Brigadier General Theodore Roosevelt Jr. Took Charge

  
By:  john-russell  •  3 weeks ago  •  7 comments

Brigadier General Theodore Roosevelt Jr. Took Charge
"Under his seasoned, precise, calm, and unfaltering leadership, assault troops reduced beach strong points and rapidly moved inland with minimum casualties. He thus contributed substantially to the successful establishment of the beachhead in France.”

There were setbacks at Utah, as on every beach. Of the 360 United States bombers sent just before the landings to bomb the German beach defenses at Utah, 67 did not release their bombs: visibility was too bad. When, at three-thirty in the morning, the men transferred while at sea from their transport ships to their landing craft, many, falling in the heavy swell from the rigging on which they were descending to the landing craft, broke their legs: their equipment weighed almost seventy pounds. Landing three hours later, they discovered that they were more than a mile south of where they should have been. It was the assistant divisional commander, Brigadier General Theodore Roosevelt Jr.—a son of President Theodore Roosevelt and cousin of Franklin Roosevelt— who, having landed with the first wave of the attacking forces, took charge. Rather than reembark and move to the correct landing area, he decided to move inland. Striding up and down the beach, cane in hand, he urged the men forward.

theodore_roosevelt_jr.jpg

 For his actions on Utah Beach, General Roosevelt was awarded the Medal of Honor, one of four awarded on D-Day. His citation notes that despite his high rank, “he personally led a number of groups of soldiers from the beach, over the seawall, and to positions inland where they could establish themselves. … Under his seasoned, precise, calm, and unfaltering leadership, assault troops reduced beach strong points and rapidly moved inland with minimum casualties. He thus contributed substantially to the successful establishment of the beachhead in France.” It was General Roosevelt who led the attack on Blockhouse W5, which Rommel had inspected a month earlier. By chance, the men came ashore in an area less heavily defended than the one where they were intended to land.* 

General Roosevelt died of a heart attack shortly after the Utah landings. His brother, an aviator, had been killed in action in the First World War. When the Second World War American National Cemetery was created on the bluff above Omaha beach, his brother’s body was brought from elsewhere in France and reburied next to him. Thirty other pairs of brothers lie side by side in that cemetery. Another eight pairs of brothers are also buried there but in different rows. A father and son also lie side by side, Colonel Ollie Reed and his son Ollie Reed Jr., both killed in Normandy.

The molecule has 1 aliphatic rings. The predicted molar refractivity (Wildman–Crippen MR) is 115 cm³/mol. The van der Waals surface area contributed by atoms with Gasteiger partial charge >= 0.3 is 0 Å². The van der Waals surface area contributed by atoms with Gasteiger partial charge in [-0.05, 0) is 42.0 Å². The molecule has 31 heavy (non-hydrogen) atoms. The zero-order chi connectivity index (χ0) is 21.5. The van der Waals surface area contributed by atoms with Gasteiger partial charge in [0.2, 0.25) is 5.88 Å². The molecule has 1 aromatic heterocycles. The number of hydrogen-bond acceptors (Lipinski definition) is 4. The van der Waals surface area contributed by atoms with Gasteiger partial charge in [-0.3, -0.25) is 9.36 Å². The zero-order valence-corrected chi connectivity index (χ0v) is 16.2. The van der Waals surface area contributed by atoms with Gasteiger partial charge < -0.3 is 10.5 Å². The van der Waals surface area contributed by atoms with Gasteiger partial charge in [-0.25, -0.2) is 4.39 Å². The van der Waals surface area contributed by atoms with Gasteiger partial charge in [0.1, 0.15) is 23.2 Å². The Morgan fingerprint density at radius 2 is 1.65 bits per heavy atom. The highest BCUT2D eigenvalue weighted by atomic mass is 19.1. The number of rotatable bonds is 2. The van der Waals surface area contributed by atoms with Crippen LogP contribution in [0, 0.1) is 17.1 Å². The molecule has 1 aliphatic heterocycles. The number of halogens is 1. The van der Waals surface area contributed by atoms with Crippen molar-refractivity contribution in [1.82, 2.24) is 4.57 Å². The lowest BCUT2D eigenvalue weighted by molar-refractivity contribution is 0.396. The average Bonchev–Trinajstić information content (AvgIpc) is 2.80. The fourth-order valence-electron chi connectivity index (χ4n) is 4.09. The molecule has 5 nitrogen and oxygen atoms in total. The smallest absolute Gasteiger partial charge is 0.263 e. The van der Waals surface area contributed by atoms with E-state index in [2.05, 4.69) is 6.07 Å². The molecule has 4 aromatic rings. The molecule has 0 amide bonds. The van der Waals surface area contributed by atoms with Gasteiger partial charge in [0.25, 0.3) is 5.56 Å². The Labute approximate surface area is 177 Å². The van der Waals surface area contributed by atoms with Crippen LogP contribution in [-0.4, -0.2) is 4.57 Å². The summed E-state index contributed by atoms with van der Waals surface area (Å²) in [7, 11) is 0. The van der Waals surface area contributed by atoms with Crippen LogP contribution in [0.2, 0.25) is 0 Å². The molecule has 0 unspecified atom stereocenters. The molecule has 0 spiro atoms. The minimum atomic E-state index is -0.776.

from "D-Day" by Martin Gilbert

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JohnRussell
1  author  JohnRussell    3 weeks ago

Roosevelt was not required to go in with the first wave, he wanted to. 

 
 
 
JohnRussell
2  author  JohnRussell    3 weeks ago
Brig. Gen. Theodore Roosevelt, moved among the men, speaking softly and soothingly. Countless members of the 4th Division recall the words of reassurance that Roosevelt, the oldest man going ashore that day, said to them. They remember, too, that he began singing and urged them to join in. Lt. John Robert Lewis described the scene: “During the cruise across, we all assembled on the deck of the Bayfield and sang ‘The Battle Hymn of the Republic’ and ‘Onward Christian Soldiers.’ This was a very sobering time to sing the words, ‘As God died to make men holy, let us die to make men free.’  from "D-Day June 6th 1944" by Stephen Ambrose
 
 
 
Kavika
3  Kavika     3 weeks ago

Respect

 
 
 
Ed-NavDoc
4  Ed-NavDoc    3 weeks ago

A true warrior.

 
 
 
Sparty On
5  Sparty On    3 weeks ago

Wow, another great D-day story i've never heard.   Amazing!

Semper Fi Army!

 
 
 
JohnRussell
6  author  JohnRussell    3 weeks ago
 Theodore Roosevelt Jr’s cousin was Franklin D Roosevelt, who became president, and was Commander-in-Chief when Theodore Jr, then a brigadier general, was the only flag-grade officer to land at Normandy during D-Day as part of the First Wave, and at age fifty-six, the oldest person to participate in the Invasion https://www.ammoland.com/2018/04/real-leaderstheodore-roosevelt-jr/
 
 
 
Bob Nelson
7  Bob Nelson    3 weeks ago

Was this Henry Fonda's character in "The Longest Day"?

I'm afraid a lot of my knowledge of D-day come from there.

Yup. That was it. Google's my friend......

 
 
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